Consider the pared-down Balance bra if you live somewhere hot and you don’t need two layers of support. It has the same top layer, but ditches the second layer, and has a simplified back.

Socks made of ultralight merino wool from Swiftwick ($18).

(Photo: Ebony Roberts)

The fabric contains 46 percent wool, 27 percent nylon, 18 percent olefin, and 9 percent spandex

Warm, sweaty summer feet are no match for Swiftwick’s Ultralight merino wool socks. You will be grateful to your dogs. My running and hiking shoes have kept my feet dry and comfortable in temperatures over 110 degrees. The Pursuit Ultralight socks are some of the most breathable socks I’ve tested in the field, thanks to channeled uppers (think: ventilated groves atop your foot) that are effective at dumping heat. Mercino wool is a natural moisture wicker, so they help prevent blisters and regulate the temperature of your feet. The seamless toe box and reinforced heels and toes provide durability to high-wear areas in addition to excellent breathability. They are also made more comfortable inside footwear thanks to other thoughtful details, such as a Y-shaped heel and a flexible weave near their ankles.

Pursuit Ones are available in four-inch, seven-inch, and no cuff versions, as well as with one-inch cuff height.

Garments made from Merino Wool: How to Take Care of Them

The following tips will help your merino wool garments last longer if you’re going to invest in quality wool.

It is advisable to wash merino wool garments within the first few wears, or even before you wear them. Preventing pilling will be easier this way. In addition, the fabric will feel softer next to your skin at this point, since the short fibers have either been washed out or pressed flat. Then, wash the garment only as needed-and remember that dryers and washers are harsh on fabrics so overdoing it will shorten the fabric’s life expectancy. Avoid bleach and fabric softeners. Garments next to the skin should be washed every three to five wears; other items should be washed every five to seven wears.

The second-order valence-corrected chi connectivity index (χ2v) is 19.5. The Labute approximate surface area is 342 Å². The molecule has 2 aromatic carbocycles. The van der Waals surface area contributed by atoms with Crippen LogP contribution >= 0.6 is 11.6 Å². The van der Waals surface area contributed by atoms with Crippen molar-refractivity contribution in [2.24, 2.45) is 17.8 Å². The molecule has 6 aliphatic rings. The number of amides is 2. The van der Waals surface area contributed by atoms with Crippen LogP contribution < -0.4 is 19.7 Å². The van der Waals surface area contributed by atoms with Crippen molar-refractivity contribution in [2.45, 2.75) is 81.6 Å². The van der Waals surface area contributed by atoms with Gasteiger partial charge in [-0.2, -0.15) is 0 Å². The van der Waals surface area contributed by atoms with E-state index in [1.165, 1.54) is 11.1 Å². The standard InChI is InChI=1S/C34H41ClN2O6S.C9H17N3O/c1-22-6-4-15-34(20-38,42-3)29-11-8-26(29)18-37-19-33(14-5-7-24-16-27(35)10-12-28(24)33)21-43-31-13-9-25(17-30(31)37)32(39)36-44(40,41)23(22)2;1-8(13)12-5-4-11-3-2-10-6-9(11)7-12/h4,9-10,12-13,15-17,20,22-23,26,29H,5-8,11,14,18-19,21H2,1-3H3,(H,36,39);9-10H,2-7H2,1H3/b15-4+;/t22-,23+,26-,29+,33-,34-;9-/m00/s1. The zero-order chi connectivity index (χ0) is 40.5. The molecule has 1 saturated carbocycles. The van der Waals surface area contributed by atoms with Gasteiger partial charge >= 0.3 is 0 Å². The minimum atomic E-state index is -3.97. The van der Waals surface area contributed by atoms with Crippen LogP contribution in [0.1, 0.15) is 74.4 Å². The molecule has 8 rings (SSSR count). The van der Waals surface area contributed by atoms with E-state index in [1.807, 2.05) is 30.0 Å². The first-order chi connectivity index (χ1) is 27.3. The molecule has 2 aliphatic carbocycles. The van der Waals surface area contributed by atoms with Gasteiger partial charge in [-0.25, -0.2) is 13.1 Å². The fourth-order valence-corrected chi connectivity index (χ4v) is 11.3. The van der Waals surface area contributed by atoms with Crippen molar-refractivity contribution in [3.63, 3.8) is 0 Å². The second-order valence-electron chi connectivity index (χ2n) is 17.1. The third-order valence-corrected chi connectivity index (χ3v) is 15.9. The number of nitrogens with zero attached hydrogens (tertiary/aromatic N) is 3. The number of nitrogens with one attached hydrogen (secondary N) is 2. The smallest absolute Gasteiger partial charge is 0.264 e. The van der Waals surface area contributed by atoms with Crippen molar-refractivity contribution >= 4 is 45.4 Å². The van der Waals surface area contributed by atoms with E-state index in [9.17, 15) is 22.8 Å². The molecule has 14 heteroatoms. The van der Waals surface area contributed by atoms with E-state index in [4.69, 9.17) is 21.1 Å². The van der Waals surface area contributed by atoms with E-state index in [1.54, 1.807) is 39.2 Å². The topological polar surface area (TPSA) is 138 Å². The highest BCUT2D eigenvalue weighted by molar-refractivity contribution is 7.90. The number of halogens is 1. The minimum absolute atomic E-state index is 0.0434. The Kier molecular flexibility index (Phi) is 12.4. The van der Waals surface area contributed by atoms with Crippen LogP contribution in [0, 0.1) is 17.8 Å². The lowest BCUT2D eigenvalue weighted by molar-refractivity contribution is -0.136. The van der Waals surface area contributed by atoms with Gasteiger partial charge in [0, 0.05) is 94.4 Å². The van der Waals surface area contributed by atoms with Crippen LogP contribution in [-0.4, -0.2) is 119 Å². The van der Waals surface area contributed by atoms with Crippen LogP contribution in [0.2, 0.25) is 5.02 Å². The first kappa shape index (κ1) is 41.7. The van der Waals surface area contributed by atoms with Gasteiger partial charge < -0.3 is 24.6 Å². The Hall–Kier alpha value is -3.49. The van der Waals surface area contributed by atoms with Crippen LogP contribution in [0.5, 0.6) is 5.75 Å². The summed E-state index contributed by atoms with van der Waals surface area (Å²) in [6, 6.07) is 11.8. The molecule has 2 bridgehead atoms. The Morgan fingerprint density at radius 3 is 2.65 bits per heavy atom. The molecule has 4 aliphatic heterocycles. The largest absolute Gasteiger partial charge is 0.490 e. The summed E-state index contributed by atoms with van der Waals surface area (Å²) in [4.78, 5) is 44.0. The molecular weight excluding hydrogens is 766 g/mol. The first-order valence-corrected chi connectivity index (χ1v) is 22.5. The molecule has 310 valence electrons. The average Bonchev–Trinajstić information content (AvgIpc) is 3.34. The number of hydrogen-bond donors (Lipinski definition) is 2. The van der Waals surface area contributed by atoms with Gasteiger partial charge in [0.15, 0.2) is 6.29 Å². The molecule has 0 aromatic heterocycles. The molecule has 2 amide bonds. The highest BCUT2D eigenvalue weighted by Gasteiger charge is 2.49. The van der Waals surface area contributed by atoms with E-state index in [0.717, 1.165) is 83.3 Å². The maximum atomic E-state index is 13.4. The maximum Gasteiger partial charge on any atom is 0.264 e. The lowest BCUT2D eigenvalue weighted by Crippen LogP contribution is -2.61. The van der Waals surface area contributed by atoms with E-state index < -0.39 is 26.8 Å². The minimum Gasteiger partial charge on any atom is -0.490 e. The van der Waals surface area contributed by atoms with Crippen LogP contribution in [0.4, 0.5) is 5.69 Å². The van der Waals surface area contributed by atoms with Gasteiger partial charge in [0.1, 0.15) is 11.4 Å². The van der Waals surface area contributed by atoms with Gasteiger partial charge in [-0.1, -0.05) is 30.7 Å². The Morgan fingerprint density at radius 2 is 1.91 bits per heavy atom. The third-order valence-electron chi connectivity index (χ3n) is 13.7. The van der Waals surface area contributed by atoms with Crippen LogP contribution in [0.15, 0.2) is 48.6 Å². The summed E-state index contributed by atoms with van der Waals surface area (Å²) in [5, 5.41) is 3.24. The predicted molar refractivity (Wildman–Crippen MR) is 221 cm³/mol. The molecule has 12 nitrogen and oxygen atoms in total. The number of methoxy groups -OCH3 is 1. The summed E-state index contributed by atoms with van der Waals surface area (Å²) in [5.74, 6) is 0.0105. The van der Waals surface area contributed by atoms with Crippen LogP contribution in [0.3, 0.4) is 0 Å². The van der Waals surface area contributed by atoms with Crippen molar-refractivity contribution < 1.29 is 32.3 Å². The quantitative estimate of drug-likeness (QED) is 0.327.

As a result of its uneven surface, Merino wool allows easy water penetration, while its core absorbs excess moisture, allowing it to be easily cleaned. Cool or warm water is best, and a washing machine is better than hand washing, as you’ll want to make sure any dirt and silt is removed—that debris can cause abrasions to the fabric and speed up deterioration. Regular laundry soap works just as well, although a pH-neutral detergent is ideal. Additionally, it’s an extremely fast-drying fabric, so you can lay it flat or hang it up to dry (or tumble-dry it), and you’ll be ready for your next adventure soon.